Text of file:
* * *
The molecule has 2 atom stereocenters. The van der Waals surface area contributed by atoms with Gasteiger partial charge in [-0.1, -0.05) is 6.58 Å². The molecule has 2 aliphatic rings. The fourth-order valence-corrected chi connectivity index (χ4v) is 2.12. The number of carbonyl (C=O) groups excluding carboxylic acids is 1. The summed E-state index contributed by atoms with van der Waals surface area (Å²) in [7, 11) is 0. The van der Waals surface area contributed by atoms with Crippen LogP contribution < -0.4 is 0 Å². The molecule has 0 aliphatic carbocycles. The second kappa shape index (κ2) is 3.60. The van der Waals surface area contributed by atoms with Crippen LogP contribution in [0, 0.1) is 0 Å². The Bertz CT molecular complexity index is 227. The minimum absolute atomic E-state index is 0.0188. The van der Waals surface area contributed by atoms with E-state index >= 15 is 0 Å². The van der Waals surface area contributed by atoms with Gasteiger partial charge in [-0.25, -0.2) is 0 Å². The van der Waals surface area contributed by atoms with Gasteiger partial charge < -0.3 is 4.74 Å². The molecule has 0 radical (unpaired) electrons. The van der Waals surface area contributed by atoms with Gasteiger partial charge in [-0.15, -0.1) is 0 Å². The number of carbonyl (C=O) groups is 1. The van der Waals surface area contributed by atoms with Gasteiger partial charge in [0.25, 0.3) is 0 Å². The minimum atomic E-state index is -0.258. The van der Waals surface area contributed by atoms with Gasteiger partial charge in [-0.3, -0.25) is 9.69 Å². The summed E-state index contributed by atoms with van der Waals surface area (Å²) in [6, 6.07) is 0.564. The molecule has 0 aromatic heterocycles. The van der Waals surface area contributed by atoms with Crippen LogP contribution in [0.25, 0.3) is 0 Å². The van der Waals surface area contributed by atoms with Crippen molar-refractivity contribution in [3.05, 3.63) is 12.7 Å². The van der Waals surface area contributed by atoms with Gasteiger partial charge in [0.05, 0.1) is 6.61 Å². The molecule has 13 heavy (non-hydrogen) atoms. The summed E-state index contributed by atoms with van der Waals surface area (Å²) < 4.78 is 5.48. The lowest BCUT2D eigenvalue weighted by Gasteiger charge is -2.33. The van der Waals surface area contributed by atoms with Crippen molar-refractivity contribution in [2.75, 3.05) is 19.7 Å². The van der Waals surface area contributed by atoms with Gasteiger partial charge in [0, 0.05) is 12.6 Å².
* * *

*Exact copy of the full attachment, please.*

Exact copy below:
The molecule has 2 atom stereocenters. The van der Waals surface area contributed by atoms with Gasteiger partial charge in [-0.1, -0.05) is 6.58 Å². The molecule has 2 aliphatic rings. The fourth-order valence-corrected chi connectivity index (χ4v) is 2.12. The number of carbonyl (C=O) groups excluding carboxylic acids is 1. The summed E-state index contributed by atoms with van der Waals surface area (Å²) in [7, 11) is 0. The van der Waals surface area contributed by atoms with Crippen LogP contribution < -0.4 is 0 Å². The molecule has 0 aliphatic carbocycles. The second kappa shape index (κ2) is 3.60. The van der Waals surface area contributed by atoms with Crippen LogP contribution in [0, 0.1) is 0 Å². The Bertz CT molecular complexity index is 227. The minimum absolute atomic E-state index is 0.0188. The van der Waals surface area contributed by atoms with E-state index >= 15 is 0 Å². The van der Waals surface area contributed by atoms with Gasteiger partial charge in [-0.25, -0.2) is 0 Å². The van der Waals surface area contributed by atoms with Gasteiger partial charge < -0.3 is 4.74 Å². The molecule has 0 radical (unpaired) electrons. The van der Waals surface area contributed by atoms with Gasteiger partial charge in [-0.15, -0.1) is 0 Å². The number of carbonyl (C=O) groups is 1. The van der Waals surface area contributed by atoms with Gasteiger partial charge in [0.25, 0.3) is 0 Å². The minimum atomic E-state index is -0.258. The van der Waals surface area contributed by atoms with Gasteiger partial charge in [-0.3, -0.25) is 9.69 Å². The summed E-state index contributed by atoms with van der Waals surface area (Å²) in [6, 6.07) is 0.564. The molecule has 0 aromatic heterocycles. The van der Waals surface area contributed by atoms with Crippen LogP contribution in [0.25, 0.3) is 0 Å². The van der Waals surface area contributed by atoms with Crippen molar-refractivity contribution in [3.05, 3.63) is 12.7 Å². The van der Waals surface area contributed by atoms with Gasteiger partial charge in [0.05, 0.1) is 6.61 Å². The molecule has 13 heavy (non-hydrogen) atoms. The summed E-state index contributed by atoms with van der Waals surface area (Å²) < 4.78 is 5.48. The lowest BCUT2D eigenvalue weighted by Gasteiger charge is -2.33. The van der Waals surface area contributed by atoms with Crippen molar-refractivity contribution in [2.75, 3.05) is 19.7 Å². The van der Waals surface area contributed by atoms with Gasteiger partial charge in [0, 0.05) is 12.6 Å².